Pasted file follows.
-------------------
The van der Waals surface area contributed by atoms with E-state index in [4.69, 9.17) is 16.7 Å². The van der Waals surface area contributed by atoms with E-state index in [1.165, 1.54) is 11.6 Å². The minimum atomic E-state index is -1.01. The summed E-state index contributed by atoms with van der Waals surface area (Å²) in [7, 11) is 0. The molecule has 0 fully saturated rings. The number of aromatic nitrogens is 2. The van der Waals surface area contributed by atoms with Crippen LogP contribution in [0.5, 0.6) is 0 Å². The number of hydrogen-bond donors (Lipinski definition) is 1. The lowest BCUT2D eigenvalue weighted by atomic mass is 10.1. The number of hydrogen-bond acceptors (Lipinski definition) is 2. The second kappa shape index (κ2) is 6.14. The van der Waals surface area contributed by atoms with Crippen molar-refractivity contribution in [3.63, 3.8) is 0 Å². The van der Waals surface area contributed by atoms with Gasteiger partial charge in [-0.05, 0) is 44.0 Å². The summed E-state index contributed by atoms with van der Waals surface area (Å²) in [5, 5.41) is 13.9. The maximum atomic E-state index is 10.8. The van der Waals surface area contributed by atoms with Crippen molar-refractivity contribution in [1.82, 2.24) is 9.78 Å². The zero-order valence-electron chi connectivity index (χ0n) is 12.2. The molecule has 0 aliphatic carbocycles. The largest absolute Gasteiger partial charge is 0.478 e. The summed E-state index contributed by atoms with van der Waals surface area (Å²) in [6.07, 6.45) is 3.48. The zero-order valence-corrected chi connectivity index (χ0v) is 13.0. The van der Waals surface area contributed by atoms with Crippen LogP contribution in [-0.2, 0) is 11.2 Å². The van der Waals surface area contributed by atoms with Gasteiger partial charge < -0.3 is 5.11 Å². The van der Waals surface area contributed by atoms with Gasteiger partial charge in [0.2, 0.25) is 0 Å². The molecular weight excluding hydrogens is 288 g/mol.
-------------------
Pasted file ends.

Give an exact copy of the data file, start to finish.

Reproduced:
The van der Waals surface area contributed by atoms with E-state index in [4.69, 9.17) is 16.7 Å². The van der Waals surface area contributed by atoms with E-state index in [1.165, 1.54) is 11.6 Å². The minimum atomic E-state index is -1.01. The summed E-state index contributed by atoms with van der Waals surface area (Å²) in [7, 11) is 0. The molecule has 0 fully saturated rings. The number of aromatic nitrogens is 2. The van der Waals surface area contributed by atoms with Crippen LogP contribution in [0.5, 0.6) is 0 Å². The number of hydrogen-bond donors (Lipinski definition) is 1. The lowest BCUT2D eigenvalue weighted by atomic mass is 10.1. The number of hydrogen-bond acceptors (Lipinski definition) is 2. The second kappa shape index (κ2) is 6.14. The van der Waals surface area contributed by atoms with Crippen molar-refractivity contribution in [3.63, 3.8) is 0 Å². The van der Waals surface area contributed by atoms with Gasteiger partial charge in [-0.05, 0) is 44.0 Å². The summed E-state index contributed by atoms with van der Waals surface area (Å²) in [5, 5.41) is 13.9. The maximum atomic E-state index is 10.8. The van der Waals surface area contributed by atoms with Crippen molar-refractivity contribution in [1.82, 2.24) is 9.78 Å². The zero-order valence-electron chi connectivity index (χ0n) is 12.2. The molecule has 0 aliphatic carbocycles. The largest absolute Gasteiger partial charge is 0.478 e. The summed E-state index contributed by atoms with van der Waals surface area (Å²) in [6.07, 6.45) is 3.48. The zero-order valence-corrected chi connectivity index (χ0v) is 13.0. The van der Waals surface area contributed by atoms with Crippen LogP contribution in [-0.2, 0) is 11.2 Å². The van der Waals surface area contributed by atoms with Gasteiger partial charge < -0.3 is 5.11 Å². The van der Waals surface area contributed by atoms with Gasteiger partial charge in [0.2, 0.25) is 0 Å². The molecular weight excluding hydrogens is 288 g/mol.